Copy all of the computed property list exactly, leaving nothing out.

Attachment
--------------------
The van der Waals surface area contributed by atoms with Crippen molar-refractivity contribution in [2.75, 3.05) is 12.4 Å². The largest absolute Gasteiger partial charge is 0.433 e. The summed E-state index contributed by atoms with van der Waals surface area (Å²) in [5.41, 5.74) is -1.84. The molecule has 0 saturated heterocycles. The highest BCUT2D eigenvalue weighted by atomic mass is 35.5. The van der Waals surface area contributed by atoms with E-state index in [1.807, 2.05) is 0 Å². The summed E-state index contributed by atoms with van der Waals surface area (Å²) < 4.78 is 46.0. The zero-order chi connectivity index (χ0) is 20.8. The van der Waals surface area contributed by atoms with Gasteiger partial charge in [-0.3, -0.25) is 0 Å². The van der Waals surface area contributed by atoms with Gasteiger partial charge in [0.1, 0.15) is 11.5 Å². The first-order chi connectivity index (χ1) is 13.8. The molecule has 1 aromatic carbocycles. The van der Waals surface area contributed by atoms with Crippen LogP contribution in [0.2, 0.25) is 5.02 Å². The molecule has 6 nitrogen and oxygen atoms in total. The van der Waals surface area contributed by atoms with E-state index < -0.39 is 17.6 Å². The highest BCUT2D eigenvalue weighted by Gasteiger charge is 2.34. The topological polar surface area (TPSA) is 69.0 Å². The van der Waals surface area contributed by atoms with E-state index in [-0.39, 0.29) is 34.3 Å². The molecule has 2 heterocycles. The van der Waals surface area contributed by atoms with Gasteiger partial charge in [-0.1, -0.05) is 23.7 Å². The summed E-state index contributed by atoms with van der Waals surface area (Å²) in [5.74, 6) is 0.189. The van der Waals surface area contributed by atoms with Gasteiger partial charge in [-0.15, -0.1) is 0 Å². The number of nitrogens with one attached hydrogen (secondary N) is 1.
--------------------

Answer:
The van der Waals surface area contributed by atoms with Crippen molar-refractivity contribution in [2.75, 3.05) is 12.4 Å². The largest absolute Gasteiger partial charge is 0.433 e. The summed E-state index contributed by atoms with van der Waals surface area (Å²) in [5.41, 5.74) is -1.84. The molecule has 0 saturated heterocycles. The highest BCUT2D eigenvalue weighted by atomic mass is 35.5. The van der Waals surface area contributed by atoms with E-state index in [1.807, 2.05) is 0 Å². The summed E-state index contributed by atoms with van der Waals surface area (Å²) < 4.78 is 46.0. The zero-order chi connectivity index (χ0) is 20.8. The van der Waals surface area contributed by atoms with Gasteiger partial charge in [-0.3, -0.25) is 0 Å². The van der Waals surface area contributed by atoms with Gasteiger partial charge in [0.1, 0.15) is 11.5 Å². The first-order chi connectivity index (χ1) is 13.8. The molecule has 1 aromatic carbocycles. The van der Waals surface area contributed by atoms with Crippen LogP contribution in [0.2, 0.25) is 5.02 Å². The molecule has 6 nitrogen and oxygen atoms in total. The van der Waals surface area contributed by atoms with E-state index < -0.39 is 17.6 Å². The highest BCUT2D eigenvalue weighted by Gasteiger charge is 2.34. The topological polar surface area (TPSA) is 69.0 Å². The van der Waals surface area contributed by atoms with E-state index in [-0.39, 0.29) is 34.3 Å². The molecule has 2 heterocycles. The van der Waals surface area contributed by atoms with Gasteiger partial charge in [-0.1, -0.05) is 23.7 Å². The summed E-state index contributed by atoms with van der Waals surface area (Å²) in [5.74, 6) is 0.189. The van der Waals surface area contributed by atoms with Gasteiger partial charge in [-0.15, -0.1) is 0 Å². The number of nitrogens with one attached hydrogen (secondary N) is 1.